If your neck pain lasts for days to years, a number of factors could be the cause. Examples include osteoarthritis, spinal stenosis, herniated disc, pinched nerve, mental and physical stress, strain, poor posture, tumors, and other health concerns.
What is neck pain?
Neck pain is a pain in the region of the neck, also known as the cervical spine, and is a common symptom of many different injuries and medical conditions.
You have axial neck pain (felt mostly in your neck) or radicular neck pain (pain shoots into other areas of your back or arms). It can be acute (lasting from days to up to 6 weeks) or chronic (lasting greater than 3 months to years).
Neck pain can significantly affect your quality of life and stop you from doing the things you enjoy.
Who is affected by neck pain?
Neck pain is fairly common. It occurs in about one in three people per year. It is more common in women than men and automatically increases as you age.
What does neck pain feel like?
Some people describe the pain as:
- A persistent ache.
- A stabbing or burning pain.
- Increased sensitivity to mild pressure applied to the neck.
- Neck pain plus headache and numbness or tingling in one or both arms.
- Increased tension/tightening in the muscles in the neck.
What are the possible causes of neck pain?
Many different medical problems and injuries can cause neck pain. Conditions that can cause neck pain include neck pain.
- Aging: Osteoarthritis (the wearing down of joint cartilage) and spinal stenosis (narrowing of the spaces in the spine) can cause neck pain as you age. Over time, stress and motion can lead to spinal disc degeneration, resulting in a herniated disc or pinched nerve.
- Injury: Trauma from sudden forced movement in the neck or head and reaction in the opposite direction (whiplash) can damage the muscles, ligaments, discs, vertebral joints, and nerve roots in the spinal cord in the neck.
- Mental stress: Tension in your neck muscles often causes neck and shoulder pain.
- Physical strain: Overusing your neck muscles during repetitive actions or strenuous activities can lead to stiffness and pain.
- Conditions that affect spinal balance: Poor posture (sitting for a long time; poor computer keyboard chair positioning), being overweight, and weak abdominal muscles can all affect spine posture and contribute to neck pain.
- Growths: In rare cases, masses including tumors, cysts, and bone spurs can cause neck pain.
- Other health conditions: Meningitis, rheumatoid arthritis, and cancer.
How is neck pain diagnosed?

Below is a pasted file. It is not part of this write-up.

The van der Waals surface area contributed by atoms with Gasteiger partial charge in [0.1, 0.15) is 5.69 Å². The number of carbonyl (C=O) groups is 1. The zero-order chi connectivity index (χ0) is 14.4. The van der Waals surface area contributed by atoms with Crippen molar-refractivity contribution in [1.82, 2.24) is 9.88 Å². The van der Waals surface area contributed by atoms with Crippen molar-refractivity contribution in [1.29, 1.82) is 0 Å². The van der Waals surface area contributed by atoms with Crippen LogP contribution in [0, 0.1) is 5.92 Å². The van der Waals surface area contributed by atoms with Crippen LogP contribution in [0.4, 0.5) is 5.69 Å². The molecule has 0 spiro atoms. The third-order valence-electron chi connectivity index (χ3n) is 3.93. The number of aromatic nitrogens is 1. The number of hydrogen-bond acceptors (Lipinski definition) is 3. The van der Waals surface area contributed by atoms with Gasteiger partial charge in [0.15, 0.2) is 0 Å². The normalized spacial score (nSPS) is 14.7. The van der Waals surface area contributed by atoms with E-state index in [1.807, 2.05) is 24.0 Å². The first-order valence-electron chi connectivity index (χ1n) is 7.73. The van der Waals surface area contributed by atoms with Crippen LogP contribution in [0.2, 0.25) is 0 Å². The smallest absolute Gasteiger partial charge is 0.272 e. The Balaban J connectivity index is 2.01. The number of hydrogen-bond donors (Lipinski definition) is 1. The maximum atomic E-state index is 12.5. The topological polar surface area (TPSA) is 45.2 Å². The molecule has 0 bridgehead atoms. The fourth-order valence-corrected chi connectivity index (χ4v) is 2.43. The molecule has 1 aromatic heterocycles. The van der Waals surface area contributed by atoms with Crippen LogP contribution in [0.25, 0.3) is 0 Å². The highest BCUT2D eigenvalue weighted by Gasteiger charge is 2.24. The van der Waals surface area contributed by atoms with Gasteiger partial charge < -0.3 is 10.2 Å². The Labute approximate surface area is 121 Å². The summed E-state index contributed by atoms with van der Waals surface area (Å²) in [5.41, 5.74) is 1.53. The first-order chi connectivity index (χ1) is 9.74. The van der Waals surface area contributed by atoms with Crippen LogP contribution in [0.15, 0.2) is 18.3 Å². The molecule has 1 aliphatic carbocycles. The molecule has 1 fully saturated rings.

Pain in the neck and shoulder region is diagnosed through a physical assessment and medical history by a healthcare professional. Your doctor will thoroughly examine your range of motion and observe how your reflexes function. Your doctor might ask about any previous neck injuries that may have caused whiplash or a herniated disc. Your doctor might consider your occupations or other factors when examining a possible neck injury.
To find out what is responsible for your neck pain when you enter a doctor’s office, your doctor may use imaging techniques such as x-ray, magnetic resonance imaging (MRI), or computed tomography (CT). These tests will reveal if you have a weakened bone, a damaged ligament, or other concerns in your injured neck.
Other tests that your doctor may order subsequent to an imaging assessment include a nerve conduction study, a myelogram, and an electromyogram. These tests are conducted to examine the discs of the spine, as well as its function, the location of pain, and the reaction of nerves and muscles.
How is neck pain managed or treated?
Pain in the neck treatment varies depending on what the cause is. It seeks to relieve pain and reduce function. Standard treatments for this symptom include:
- Pain medicines including nonsteroidal anti-inflammatory drugs (NSAIDs) and muscle relaxants can help ease soreness and promote healing.
- Physical therapy (exercises to stretch and strengthen muscles and tendons in the neck).
- Transcutaneous electrical nerve stimulation (TENS) disrupts the pain signal with a low-level electrical current applied to the surface of the skin near the nerves causing pain.
- Traction to relieve pain with the use of inflatable devices. (Saunders Cervical Traction Device)
- Steroid injections near the nerve roots to help relieve pain and inflammation.
- Surgery to repair compressed or damaged spinal disks or fuse some vertebrae in the spine.
What can I do to relieve neck pain at home?
Your doctor or physical therapist can recommend steps you can take at home to relieve neck pain. These may include:
- Using heat or ice packs.
- Doing gentle stretches or exercises.
- Take over-the-counter medicines to relieve pain and inflammation such as aspirin or ibuprofen.
- Temporarily stopping physical activity.
Long-term strategies to reduce neck pain include:
- Quit smoking. Smoking damages bone structure and slows healing.
- Lose weight if you are obese.
- Reduce your stress level. Walk, meditate, get a massage, try a yoga class, and exercise.
- Do exercises that strengthen your neck and shoulder muscles.
When should I call the doctor if I have neck pain?
Call your doctor if you have neck pain that disrupts daily activities at work or with friends. In some cases, neck pain could be indicative of a medical emergency. Seek urgent medical care if your neck pain:
- Develops after having an accident.
- Happens with numbness or tingling in the arms, shoulders or legs.
- Occurs with weakness in legs or loss of coordination in arms or legs.
- Includes headache, dizziness, nausea, or vomiting.
- Involves loss of bowel or bladder control.
- Arises along with a stiff neck.
- Occurs with chills, fever, or unexplained weight loss.
- Stays the same when resting or moving.
- Does not respond to over-the-counter medications.
- Does not lessen after one week.